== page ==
Monthly Archives: November 2013

1839 Daguerreotype by American Photography Pioneer Robert Cornelius is Likely the World’s First Selfie

World's first selfie

Earlier in November Oxford Dictionaries crowned “selfie” the word of the year. To add some historical context, the Public Domain Review recently posted about a photograph that is quite possibly the world’s first selfie—a self-portrait daguerreotype taken by American photography pioneer Robert Cornelius in October 1839 (the daguerreotype process was new, having been unveiled in January of that same year). Cornelius took the photograph outside his family’s lamp store in Philadelphia. He had to hold his roguish pose for quite a while as early daguerreotypes required exposures of 3 to 15 minutes.

photo via the Library of Congress

via Open Culture

By: Laughing Squid

Life Imitates Andy Goldsworthy: Rare Ice Disk forms in North Dakota River

When I first saw this giant rotating ice disk spotted in North Dakota this week, I assumed it had to be some kind of human-created object, perhaps a new piece by famed land artist Andy Goldsworthy. The video above was shot by retired engineer George Loegering while hiking along the Sheyenne River. He estimates the rotating disk was some 55 feet in diameter and must have been forming for some time. According to St. Paul Pioneer Press who spoke with National Weather Service hydrologist Allen Schlag:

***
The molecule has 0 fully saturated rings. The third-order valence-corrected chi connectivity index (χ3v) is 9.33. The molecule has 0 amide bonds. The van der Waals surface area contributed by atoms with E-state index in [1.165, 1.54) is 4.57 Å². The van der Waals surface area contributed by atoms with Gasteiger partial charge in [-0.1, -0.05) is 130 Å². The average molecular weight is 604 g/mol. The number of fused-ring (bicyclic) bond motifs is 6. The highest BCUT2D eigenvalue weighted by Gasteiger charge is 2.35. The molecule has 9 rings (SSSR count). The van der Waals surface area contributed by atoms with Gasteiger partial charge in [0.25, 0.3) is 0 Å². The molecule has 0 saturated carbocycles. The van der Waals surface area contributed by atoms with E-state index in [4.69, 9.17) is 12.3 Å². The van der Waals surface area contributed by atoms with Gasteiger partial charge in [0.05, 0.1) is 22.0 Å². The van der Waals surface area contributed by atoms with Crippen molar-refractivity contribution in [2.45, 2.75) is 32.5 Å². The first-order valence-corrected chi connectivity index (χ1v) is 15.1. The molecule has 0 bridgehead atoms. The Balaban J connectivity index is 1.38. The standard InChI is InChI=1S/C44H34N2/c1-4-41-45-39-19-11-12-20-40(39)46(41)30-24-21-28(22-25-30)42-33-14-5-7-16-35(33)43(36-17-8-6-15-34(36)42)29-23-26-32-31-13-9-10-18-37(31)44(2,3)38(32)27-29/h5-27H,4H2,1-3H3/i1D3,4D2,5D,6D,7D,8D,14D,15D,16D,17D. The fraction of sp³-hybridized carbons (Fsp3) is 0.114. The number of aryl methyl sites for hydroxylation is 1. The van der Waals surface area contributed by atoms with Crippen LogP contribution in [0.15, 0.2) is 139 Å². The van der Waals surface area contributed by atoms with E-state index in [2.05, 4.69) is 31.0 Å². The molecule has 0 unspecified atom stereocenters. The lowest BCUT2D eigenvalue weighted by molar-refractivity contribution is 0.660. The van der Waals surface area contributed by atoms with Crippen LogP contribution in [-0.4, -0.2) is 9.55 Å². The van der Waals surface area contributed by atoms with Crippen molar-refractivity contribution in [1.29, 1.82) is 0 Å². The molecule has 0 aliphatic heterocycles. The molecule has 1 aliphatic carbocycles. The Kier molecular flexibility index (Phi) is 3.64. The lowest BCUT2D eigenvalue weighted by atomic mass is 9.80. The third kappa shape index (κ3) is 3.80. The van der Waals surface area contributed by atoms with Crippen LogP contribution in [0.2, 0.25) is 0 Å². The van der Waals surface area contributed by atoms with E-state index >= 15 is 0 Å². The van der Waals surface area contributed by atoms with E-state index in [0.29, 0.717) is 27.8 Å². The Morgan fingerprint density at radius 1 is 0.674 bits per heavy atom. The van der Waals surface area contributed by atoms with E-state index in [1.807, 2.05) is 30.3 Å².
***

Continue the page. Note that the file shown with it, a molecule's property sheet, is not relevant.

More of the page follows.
The cold, dense air—the air pressure Saturday in nearby Fargo was a record high for the city for the month of November, according to Gust—turned the river water into ice, but since the water was relatively warm it didn’t happen all at once. Floating bits of ice got caught in the eddy and started to spin in a circle.


WIRED Space Photo of the Day: Mach 1000 Shockwave

WIRED Space Photo of the Day: Mach 1000 Shockwave

When a star explodes as a supernova, it shines brightly for a few weeks or months before fading away. Yet the material blasted outward from the explosion still glows hundreds or thousands of years later, forming a picturesque supernova remnant. …


By: Wired Science
Via: Feedbin Starred Entries

strandbeest evolution

Numerous specimen of the Strandbeest evolution on music of Khachaturian’s Spartacus.
It open the archives of fossils. Theo Jansen’s work since 1990. He tries to make new forms of live on beaches. His animals get their energy from the wind so they don’t have to eat. In the future he wants to put out in herds.

(View on YouTube)

Rooster-faced warriors of 16th century Germany

16th century German soldiery sure understood how to strike terror into their enemies’ hearts: the rooster-headed armored visor (ca 1530) must have been a sight to behold. Now on display at the Met in NYC (Bashford Dean Memorial Collection, Bequest of Bashford Dean, 1928)

Close Helmet with Mask Visor (via Neatorama)


By: Boing Boing
Via: Feedbin Starred Entries